Accounting Technology Programs in Ohio<!- mfunc feat_school ->
As an accountant, you have the vital role of making sure all of the books for an organization are in order and up-to-date. By going through the accounts receivable, accounts payable, payroll and other vital components, you can make sure the company doesn’t lose money because their books are out of balance.
To get your CPA license in the state, you need to meet the basic requirements outlined below:
- Be at least 18 years of age
- Be a resident of the state or hold a full-time job in the state
- Have earned a minimum of 150 hours in college credit at an accredited institution
- Successful completion of 24 hours in accounting or at least 30 hours of accounting classes including financial accounting, auditing, management accounting, professional ethics, cost accounting, taxation and professional responsibilities
Ohio is a leader in the manufacturing industry, and they have strong banking and insurance sectors as well. All of these industries offer opportunities for a number of different accountants. Management accountants, insurance accountants and cost accountants are all in demand here. Ohio has consistently been ranked amongst the top states in the country that are business-friendly. Thanks to their business-friendly tax system, tax accountants and other professionals might locate lucrative and enjoyable jobs within the state.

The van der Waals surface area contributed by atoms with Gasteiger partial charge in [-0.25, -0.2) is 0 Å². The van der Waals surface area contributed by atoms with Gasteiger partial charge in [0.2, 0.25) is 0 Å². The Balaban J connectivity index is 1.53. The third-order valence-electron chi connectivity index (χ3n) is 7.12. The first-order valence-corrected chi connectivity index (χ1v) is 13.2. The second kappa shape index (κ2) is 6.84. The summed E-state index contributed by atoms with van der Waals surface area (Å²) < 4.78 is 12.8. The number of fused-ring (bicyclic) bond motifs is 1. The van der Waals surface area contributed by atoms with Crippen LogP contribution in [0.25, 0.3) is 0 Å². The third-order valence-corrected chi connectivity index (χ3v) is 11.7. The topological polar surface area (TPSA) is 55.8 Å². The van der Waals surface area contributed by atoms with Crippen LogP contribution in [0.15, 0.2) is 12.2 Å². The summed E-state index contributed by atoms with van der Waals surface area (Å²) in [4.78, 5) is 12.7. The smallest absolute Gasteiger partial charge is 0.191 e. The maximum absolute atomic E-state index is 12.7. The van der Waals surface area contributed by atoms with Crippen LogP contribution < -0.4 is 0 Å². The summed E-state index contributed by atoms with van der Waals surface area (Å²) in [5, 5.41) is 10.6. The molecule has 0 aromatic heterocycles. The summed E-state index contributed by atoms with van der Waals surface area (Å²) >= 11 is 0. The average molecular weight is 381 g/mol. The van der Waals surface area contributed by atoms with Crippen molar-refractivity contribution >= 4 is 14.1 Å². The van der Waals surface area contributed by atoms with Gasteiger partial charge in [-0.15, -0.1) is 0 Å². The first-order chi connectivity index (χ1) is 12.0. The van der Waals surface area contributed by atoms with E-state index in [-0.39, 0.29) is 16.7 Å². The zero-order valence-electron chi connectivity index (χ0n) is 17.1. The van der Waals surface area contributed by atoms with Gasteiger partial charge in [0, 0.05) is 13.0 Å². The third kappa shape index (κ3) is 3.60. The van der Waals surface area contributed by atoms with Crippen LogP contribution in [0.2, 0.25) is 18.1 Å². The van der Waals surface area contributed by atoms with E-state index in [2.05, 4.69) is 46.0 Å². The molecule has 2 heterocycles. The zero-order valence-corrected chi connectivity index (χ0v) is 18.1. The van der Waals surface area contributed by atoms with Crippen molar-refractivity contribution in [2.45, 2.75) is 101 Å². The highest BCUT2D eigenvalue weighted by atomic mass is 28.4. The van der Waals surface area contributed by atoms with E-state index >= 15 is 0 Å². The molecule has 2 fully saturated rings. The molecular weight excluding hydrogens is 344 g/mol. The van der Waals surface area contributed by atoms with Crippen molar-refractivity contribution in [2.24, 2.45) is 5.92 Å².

As of May 2020, accounting professionals earned an average salary of $74,460 in Ohio. Between 2018 and 2028, the number of accountant and auditor jobs in the state is projected to increase by 2.5%, which is slower than the national average growth rate of 4% during this period. About 4,850 annual job openings in this field are expected during this ten-year period leading to 2028 due to a combination of new job growth, retirements, and natural job turnover.
May 2020 Bureau of Labor Statistics salary and job market trends for accountants and auditors represent state data, not school-specific information.
Job growth projections for 2018-2028 sourced from the U.S. Department of Labor-sponsored O*Net database. Figures represent state data, not school-specific information.
Conditions in your area may vary. Data Accessed May 2021.